It is one thing for Dalton McGuinty to announce that he is stepping down as Premier of Ontario igniting a leadership race in the Liberal party with the winner becoming the provinces new Premier. But why does he need to prorogue (shut down) the legislature until the new leader is elected?
When the legislature is prorogued all parliamentary business comes to a halt, everything is dead. All bills, government or private members, are thrown out regardless of where they are in the process of approval. All business before the nine standing committees of the legislature dies. There are no more question periods to hold the government accountable.
Prorogation has a legitimate function within our parliamentary system allowing for governments to end a legislative session when its legislative program has been concluded and allowing government to organize for a new session and program. But lately we have seen prorogation misused. Stephen Harper prorogued parliament in December 2008 in order to stop the defeat of his government on a non-confidence motion. He did it again in 2009 to shut down an inquiry into the treatment of Afghan detainees.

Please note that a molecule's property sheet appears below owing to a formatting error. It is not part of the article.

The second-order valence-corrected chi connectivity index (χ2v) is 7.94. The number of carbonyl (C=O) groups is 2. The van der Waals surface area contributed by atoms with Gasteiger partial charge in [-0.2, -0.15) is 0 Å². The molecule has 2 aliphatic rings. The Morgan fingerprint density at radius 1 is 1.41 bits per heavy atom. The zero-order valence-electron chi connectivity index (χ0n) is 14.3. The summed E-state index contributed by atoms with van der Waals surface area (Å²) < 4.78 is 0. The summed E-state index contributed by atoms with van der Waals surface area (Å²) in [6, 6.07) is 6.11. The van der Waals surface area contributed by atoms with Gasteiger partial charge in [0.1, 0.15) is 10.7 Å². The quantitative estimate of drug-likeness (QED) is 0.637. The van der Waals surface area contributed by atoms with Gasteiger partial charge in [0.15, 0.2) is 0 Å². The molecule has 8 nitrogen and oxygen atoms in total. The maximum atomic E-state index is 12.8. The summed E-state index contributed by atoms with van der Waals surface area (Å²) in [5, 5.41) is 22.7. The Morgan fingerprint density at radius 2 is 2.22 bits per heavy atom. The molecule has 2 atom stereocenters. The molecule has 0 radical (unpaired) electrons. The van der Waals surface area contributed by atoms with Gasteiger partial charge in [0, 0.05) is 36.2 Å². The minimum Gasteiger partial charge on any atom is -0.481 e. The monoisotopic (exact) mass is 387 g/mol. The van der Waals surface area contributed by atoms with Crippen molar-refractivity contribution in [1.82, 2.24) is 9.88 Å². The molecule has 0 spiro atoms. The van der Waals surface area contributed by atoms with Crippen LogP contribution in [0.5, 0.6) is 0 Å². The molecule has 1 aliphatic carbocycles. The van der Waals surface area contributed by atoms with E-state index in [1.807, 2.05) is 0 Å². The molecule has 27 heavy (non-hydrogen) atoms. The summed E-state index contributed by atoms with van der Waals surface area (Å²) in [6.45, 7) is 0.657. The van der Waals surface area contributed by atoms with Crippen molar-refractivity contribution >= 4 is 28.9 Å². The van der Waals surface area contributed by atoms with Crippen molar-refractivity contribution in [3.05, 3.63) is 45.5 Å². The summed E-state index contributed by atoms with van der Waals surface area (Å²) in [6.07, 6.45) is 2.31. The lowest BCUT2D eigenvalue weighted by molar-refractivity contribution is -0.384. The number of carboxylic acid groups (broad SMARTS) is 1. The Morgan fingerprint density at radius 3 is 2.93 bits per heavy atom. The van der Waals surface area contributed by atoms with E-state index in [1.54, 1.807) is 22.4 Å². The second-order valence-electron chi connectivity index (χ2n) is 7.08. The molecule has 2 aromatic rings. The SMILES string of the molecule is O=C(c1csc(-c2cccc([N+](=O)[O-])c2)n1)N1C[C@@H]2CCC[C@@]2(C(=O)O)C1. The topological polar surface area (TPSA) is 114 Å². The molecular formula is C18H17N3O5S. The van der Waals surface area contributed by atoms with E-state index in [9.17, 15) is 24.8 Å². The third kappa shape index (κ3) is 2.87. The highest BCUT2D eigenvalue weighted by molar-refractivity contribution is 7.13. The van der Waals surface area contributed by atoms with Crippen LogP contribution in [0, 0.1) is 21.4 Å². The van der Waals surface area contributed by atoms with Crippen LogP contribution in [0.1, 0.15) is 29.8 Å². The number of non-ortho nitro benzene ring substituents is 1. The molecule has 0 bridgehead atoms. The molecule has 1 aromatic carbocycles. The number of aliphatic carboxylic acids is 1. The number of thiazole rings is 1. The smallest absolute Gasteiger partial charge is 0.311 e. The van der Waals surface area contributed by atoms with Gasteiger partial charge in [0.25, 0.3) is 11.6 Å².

So what are McGuinty’s real motives for prorogation? Could it be to shut down charges of contempt against his energy minister for failing to provide documents regarding the Liberals’ politically motivated cancellation of power plants during the last election – a move that leaves taxpayers on the hook for hundreds of million dollars, or maybe it’s the ongoing investigation into the air ambulance (Ornge) fiasco? Could it be because he is unable to compromise and make minority government work? Or is it because if he proceeded with his Protecting Public Services Bill without modification, it would most certainly go down to defeat forcing an election?
Prorogation was never meant to be used for governments to avoid confidence votes, delay reporting by officers of Parliament, escape questioning and scrutiny or to side-step accountability for matters of public policy and administration.
So for now parliamentary democracy in Ontario is on hold and will not be restored until the Liberal Party has a new leader.
As Peter Russell, one of Canada’s leading constitutional experts, advisor to Governors-General and Professor-Emeritus in Political Science at University of Toronto, said “when parliamentary democracy is reduced to whatever is convenient for the governing party, we are coming close to losing it.”